Does the Prone Position During the Shockwave Lithotripsy of Kidney Stones Improve the Stone-Free Rate? Results from a Randomized Clinical Trial
Vol. 20 No. 03 (2023),
21 May 2023,
Objective: This study aimed to evaluate the impact of the skin-to-stone distance in the supine and prone positions on the outcome of shockwave lithotripsy of kidney stones.
Methods: In a prospective randomized clinical trial study, 81 patients that candidates for shockwave lithotripsy (SWL) of kidney stones were randomly divided into two groups to perform SWL in the prone position (40 patients) or conventional supine position (41 patients). Demographic data, stone characteristics, skin–to–stone distances (SSD) in CT, SSD during SWL with an ultrasound probe in prone and supine positions, total shock wave rate, total energy (kilovolt), visual analog scale (VAS), complications (Clavien-Dindo scale system), and SWL success rate evaluated in two intervention and control groups. All statistical analysis was performed by independent T-test, Chi-Square test, Fisher exact test, paired T-test, and SPSS 22.0 software for windows.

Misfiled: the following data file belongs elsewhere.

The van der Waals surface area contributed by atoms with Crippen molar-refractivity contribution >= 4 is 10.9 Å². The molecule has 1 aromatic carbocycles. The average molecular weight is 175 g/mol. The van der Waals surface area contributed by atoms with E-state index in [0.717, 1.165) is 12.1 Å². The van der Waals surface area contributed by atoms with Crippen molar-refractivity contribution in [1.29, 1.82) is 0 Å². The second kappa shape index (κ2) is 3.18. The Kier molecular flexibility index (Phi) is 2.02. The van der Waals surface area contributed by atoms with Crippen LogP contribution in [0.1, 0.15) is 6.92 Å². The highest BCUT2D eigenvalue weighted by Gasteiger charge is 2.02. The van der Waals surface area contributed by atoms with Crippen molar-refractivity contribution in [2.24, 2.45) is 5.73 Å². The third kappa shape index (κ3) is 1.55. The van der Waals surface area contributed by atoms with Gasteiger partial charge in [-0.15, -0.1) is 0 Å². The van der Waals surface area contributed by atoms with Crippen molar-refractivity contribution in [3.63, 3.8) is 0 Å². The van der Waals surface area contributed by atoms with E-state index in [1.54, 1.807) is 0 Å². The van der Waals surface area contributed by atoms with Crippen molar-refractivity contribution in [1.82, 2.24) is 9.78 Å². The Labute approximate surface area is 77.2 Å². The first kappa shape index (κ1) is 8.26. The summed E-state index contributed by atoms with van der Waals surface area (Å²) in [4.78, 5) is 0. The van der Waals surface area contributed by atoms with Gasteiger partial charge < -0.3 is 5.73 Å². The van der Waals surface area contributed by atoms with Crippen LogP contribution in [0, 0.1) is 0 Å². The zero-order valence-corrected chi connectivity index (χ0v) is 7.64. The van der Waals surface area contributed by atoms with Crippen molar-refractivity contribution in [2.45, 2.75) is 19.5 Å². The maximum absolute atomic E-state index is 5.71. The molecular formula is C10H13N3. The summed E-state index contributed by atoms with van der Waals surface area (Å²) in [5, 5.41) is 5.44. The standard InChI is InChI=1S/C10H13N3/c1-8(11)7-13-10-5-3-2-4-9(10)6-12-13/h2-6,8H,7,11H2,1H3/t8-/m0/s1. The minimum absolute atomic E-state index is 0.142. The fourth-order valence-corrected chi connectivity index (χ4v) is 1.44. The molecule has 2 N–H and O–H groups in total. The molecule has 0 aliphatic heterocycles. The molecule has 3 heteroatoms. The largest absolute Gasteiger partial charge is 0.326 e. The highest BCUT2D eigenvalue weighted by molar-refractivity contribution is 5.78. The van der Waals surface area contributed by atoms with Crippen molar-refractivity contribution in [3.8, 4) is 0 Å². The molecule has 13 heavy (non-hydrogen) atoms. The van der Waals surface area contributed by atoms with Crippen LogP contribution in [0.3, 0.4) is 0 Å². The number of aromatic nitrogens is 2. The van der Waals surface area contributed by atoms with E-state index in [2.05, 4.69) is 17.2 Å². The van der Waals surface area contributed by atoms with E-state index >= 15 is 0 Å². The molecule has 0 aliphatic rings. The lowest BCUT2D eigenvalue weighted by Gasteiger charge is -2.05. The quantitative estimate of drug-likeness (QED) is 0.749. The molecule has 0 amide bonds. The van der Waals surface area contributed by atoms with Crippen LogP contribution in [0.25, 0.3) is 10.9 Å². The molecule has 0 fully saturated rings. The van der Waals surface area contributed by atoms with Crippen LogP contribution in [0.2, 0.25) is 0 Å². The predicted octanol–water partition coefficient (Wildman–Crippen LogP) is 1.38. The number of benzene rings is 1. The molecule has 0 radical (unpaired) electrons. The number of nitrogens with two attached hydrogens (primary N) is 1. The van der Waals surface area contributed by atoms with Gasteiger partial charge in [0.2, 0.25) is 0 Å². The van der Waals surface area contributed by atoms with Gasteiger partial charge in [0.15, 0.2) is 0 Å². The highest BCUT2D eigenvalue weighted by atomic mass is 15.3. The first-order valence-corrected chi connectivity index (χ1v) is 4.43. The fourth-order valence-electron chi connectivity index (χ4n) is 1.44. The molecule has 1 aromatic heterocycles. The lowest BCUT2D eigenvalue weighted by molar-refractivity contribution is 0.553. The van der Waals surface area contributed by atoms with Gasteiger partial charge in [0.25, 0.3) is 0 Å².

Results: There were no significant differences between demographic characteristics, SWL sessions, the median number of SWLs, the median SWL time, median total energy, VAS, and complications in the two groups. The SFR was numerically higher in the prone SWL group than in the supine SWL group (80% vs. 73.2%) but was not significantly different (P = 0.468).
Also, the inline ultrasound (US) measuring of the SSD in the prone position was significantly different from US SSD measures in the supine position in the two groups (Ps = 0.001 and 0.024). The mean SSD was lower in the US measurement during the SWL process that measured in supine and prone position than the CT measurement (73.5 vs. 101.1), which means the routine SSD measured by CT scan is higher than SSD in the US probe measurement during SWL.
Conclusion: The prone position SWL modification could be effective in obese patients with a BMI of more than 30 and increase the stone-free rate (P=0.039) with a similar safety profile and comparable VAS score. It seems the SSD measured by the ultrasound is a more accurate dynamic measurement during the SWL and needs to define the SSD according to the SSD calculation by the US probe of the therapy head. SFR was numerically higher in the prone compared with the supine treatment groups